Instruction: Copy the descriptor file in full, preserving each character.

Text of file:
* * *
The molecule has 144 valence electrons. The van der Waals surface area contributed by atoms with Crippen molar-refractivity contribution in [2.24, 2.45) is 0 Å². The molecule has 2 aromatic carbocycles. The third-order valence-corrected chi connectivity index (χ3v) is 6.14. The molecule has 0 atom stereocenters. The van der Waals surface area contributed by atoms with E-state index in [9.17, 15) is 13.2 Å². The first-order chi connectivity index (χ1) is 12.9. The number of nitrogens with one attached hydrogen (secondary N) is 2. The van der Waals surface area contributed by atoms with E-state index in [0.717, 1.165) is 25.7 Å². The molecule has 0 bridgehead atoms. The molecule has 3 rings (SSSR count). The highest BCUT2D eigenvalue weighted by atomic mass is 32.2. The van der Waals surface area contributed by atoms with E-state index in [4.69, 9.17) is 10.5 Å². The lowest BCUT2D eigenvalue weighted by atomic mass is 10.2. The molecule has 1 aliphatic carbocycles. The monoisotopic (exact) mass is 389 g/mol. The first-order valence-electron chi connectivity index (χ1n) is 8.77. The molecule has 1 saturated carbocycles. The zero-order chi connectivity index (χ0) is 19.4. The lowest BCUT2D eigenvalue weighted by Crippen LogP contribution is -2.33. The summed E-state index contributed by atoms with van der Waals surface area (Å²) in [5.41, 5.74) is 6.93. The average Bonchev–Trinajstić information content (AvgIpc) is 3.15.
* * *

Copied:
The molecule has 144 valence electrons. The van der Waals surface area contributed by atoms with Crippen molar-refractivity contribution in [2.24, 2.45) is 0 Å². The molecule has 2 aromatic carbocycles. The third-order valence-corrected chi connectivity index (χ3v) is 6.14. The molecule has 0 atom stereocenters. The van der Waals surface area contributed by atoms with E-state index in [9.17, 15) is 13.2 Å². The first-order chi connectivity index (χ1) is 12.9. The number of nitrogens with one attached hydrogen (secondary N) is 2. The van der Waals surface area contributed by atoms with E-state index in [0.717, 1.165) is 25.7 Å². The molecule has 0 bridgehead atoms. The molecule has 3 rings (SSSR count). The highest BCUT2D eigenvalue weighted by atomic mass is 32.2. The van der Waals surface area contributed by atoms with E-state index in [4.69, 9.17) is 10.5 Å². The lowest BCUT2D eigenvalue weighted by atomic mass is 10.2. The molecule has 1 aliphatic carbocycles. The monoisotopic (exact) mass is 389 g/mol. The first-order valence-electron chi connectivity index (χ1n) is 8.77. The molecule has 1 saturated carbocycles. The zero-order chi connectivity index (χ0) is 19.4. The lowest BCUT2D eigenvalue weighted by Crippen LogP contribution is -2.33. The summed E-state index contributed by atoms with van der Waals surface area (Å²) in [5.41, 5.74) is 6.93. The average Bonchev–Trinajstić information content (AvgIpc) is 3.15.